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Spatial distribution and functional significance of activated vinculin in living cells.

Chen H, Cohen DM, Choudhury DM, Kioka N, Craig SW - J. Cell Biol. (2005)

Bottom Line: However, nothing is known about vinculin's conformation in living cells.Time-lapse imaging reveals a gradient of conformational change that precedes loss of vinculin from focal adhesions in retracting regions.At stable or protruding regions, recruitment of vinculin is not necessarily coupled to the actin-binding conformation.

View Article: PubMed Central - PubMed

Affiliation: Department of Biological Chemistry, Johns Hopkins University School of Medicine, Baltimore, MD 21205, USA.

ABSTRACT
Conformational change is believed to be important to vinculin's function at sites of cell adhesion. However, nothing is known about vinculin's conformation in living cells. Using a Forster resonance energy transfer probe that reports on changes in vinculin's conformation, we find that vinculin is in the actin-binding conformation in a peripheral band of adhesive puncta in spreading cells. However, in fully spread cells with established polarity, vinculin's conformation is variable at focal adhesions. Time-lapse imaging reveals a gradient of conformational change that precedes loss of vinculin from focal adhesions in retracting regions. At stable or protruding regions, recruitment of vinculin is not necessarily coupled to the actin-binding conformation. However, a different measure of vinculin conformation, the recruitment of vinexin beta by activated vinculin, shows that autoinhibition of endogenous vinculin is relaxed at focal adhesions. Beyond providing direct evidence that vinculin is activated at focal adhesions, this study shows that the specific functional conformation correlates with regional cellular dynamics.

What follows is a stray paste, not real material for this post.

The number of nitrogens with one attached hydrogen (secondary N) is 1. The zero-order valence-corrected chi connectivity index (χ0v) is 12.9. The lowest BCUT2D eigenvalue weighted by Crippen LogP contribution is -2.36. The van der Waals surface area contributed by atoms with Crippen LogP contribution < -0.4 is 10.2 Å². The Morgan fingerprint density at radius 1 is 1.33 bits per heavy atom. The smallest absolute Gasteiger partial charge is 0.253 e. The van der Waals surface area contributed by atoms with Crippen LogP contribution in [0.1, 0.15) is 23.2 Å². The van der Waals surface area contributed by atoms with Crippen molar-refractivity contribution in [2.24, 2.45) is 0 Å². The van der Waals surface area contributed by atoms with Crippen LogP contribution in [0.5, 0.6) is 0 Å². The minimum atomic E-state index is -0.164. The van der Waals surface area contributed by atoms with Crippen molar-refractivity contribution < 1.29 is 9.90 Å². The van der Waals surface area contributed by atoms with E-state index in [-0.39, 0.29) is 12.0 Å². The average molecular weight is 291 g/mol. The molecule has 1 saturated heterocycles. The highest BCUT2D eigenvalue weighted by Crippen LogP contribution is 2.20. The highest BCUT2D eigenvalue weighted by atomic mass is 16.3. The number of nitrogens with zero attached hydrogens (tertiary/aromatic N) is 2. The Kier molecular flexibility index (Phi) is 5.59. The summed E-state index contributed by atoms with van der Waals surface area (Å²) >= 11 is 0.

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Related in: MedlinePlus

Corrected emission ratios and FRET efficiencies of vinculin FRET probes. The mean emission ratios corrected for spectral cross talk (A), and the extracted FRET efficiencies (B) were obtained as described in Materials and methods. n = 3. Error bars are the SEM.
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fig4: Corrected emission ratios and FRET efficiencies of vinculin FRET probes. The mean emission ratios corrected for spectral cross talk (A), and the extracted FRET efficiencies (B) were obtained as described in Materials and methods. n = 3. Error bars are the SEM.

Mentions: Tail probe and various control constructs were expressed in HEK293 cells, and lysates were analyzed by spectrofluorimetry. Tail probe exhibited a strong FRET signal (Fig. 1 B), with a corrected emission ratio of 1.48 and an efficiency of 46% (see Fig. 4, A and B). To determine whether or not intermolecular FRET contributes to the FRET measurement, we compared a lysate containing tail probe at 5, 10, and 20 nM with mixtures of lysates containing vinculin/CFP and vinculin/YFP at 5, 10, or 20 nM each in the mixture. At all concentrations tested, the corrected FRET ratio of the mixed probes was close to that of CFP only, whereas the corrected FRET ratio of tail probe was insensitive to dilution. Thus, the FRET values obtained for tail probe report specifically on intramolecular FRET.